Tag Archives: National Parks

Government shutdown and its effects on science

Link here. The article is from Science, which is almost always partisan Democrat, as well as strongly pro-government spending for anything that even hints of science research.

Regardless, the shutdown is definitely causing some confusion, partly because of the partisan differences within the government:

There is confusion among scientists about who, exactly, is affected by the shutdown. Some federal agencies have been slow to issue memos clarifying who should report to work on Monday if the shutdown is still in effect. (Workers often come in for a half-day or so to complete “orderly shutdown activities” and receive furlough notices.) At the Environmental Protection Agency, officials have suggested that all employees should expect to work every day next week, in apparent conflict with the agency’s own shutdown plan. Some federal researchers planning to travel to conferences or study sites over the weekend have been uncertain about whether they should board planes or trains.

Unlike the Obama administration, which spent money to purposely block citizens from visiting public sites while also making life as difficult as possible for the general public, Trump has ordered that all public lands be left open, while minimizing the inconvenience to the general public. It appears however that the management at some agencies are still following the Obama playbook, thus causing confusion.

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Trump shrinks two national monuments significantly

As he had promised, President Trump today announced that two national monuments, one created by Obama against the wishes of local residents and the second created by Clinton, will be reduced significantly in size.

Trump shrunk Bears Ears by nearly 85 percent and reduced Grand Staircase-Escalante National Monument by almost half. The plan would cut the total amount of land in the state’s red rock country protected under monument status from more than 3.2 million acres (5,000 square miles) to about 1.2 million acres (1,875 square miles).

I think Trump’s statement explains very well the root reasons this is happening.

“Some people think that the natural resources of Utah should be controlled by a small handful of very distant bureaucrats located in Washington. And guess what? They’re wrong,” he said in the cavernous Utah Capitol Rotunda in Salt Lake City. “The families and communities of Utah know and love this land the best. And you know the best how to take care of your land. You know how to protect it, and you know best how to conserve this land for many, many generations to come,” he said.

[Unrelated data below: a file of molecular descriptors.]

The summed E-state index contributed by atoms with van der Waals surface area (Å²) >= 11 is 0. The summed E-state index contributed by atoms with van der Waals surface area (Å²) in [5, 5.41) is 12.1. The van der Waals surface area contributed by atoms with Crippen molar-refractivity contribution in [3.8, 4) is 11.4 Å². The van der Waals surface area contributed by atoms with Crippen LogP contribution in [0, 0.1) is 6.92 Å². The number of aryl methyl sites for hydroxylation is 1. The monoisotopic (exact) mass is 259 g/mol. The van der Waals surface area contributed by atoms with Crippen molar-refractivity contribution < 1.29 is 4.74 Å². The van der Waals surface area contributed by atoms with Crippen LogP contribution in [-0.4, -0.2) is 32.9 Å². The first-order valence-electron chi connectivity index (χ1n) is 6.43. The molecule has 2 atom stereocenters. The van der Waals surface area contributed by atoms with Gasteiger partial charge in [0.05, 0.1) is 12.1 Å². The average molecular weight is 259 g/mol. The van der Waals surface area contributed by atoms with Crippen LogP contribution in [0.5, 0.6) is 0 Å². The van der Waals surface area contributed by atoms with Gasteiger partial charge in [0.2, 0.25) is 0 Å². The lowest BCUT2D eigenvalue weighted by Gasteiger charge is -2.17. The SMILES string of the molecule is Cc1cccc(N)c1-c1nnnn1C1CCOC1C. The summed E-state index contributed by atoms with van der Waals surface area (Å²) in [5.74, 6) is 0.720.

“Your timeless bond with the outdoors should not be replaced with the whims of regulators thousands and thousands of miles away. They don’t know your land, and truly they don’t care for your land like you do.”

The establishment of the national parks and monuments involved a lot of good intentions, and we all know where that leads. Today it has led to most of the land in the western states controlled by an oppressive bureaucracy in Washington that doesn’t have the resources to manage the land properly, but has the power to make the lives of the local population quite miserable. And they sadly do both, quite thoroughly.

In the eastern states there are few national parks. Instead, the land was controlled by the states, who treated the natural resources there most reasonably, and at the same time allowed for their citizens to live and work and take advantage of those resources. This is how our federal system of government is supposed to work, and Trump’s action today is merely the first step in shifting policy back in that direction.

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The Grand Tetons used as the Obama adminstration’s private playground

The law is for the little people: Obama administration officials, including Vice-President Joe Biden, have been routinely using a closed lodge in Grand Teton National Park for their personal and family vacations.

Vice President Biden and several top White House officials have vacationed with their families at the same log cabin in Grand Teton National Park. Located on Jackson Lake, the rustic getaway is the perfect escape from the fast-paced Washington grind. The cabin also happens to be owned by the federal government, and was banned 20-some years ago by the National Park Service for anything other than “official use.”

This abuse is really not restricted to just elected officials. Park officials also often take advantage of their positions of power to use park facilities for their own pleasure that they ban the public from using.

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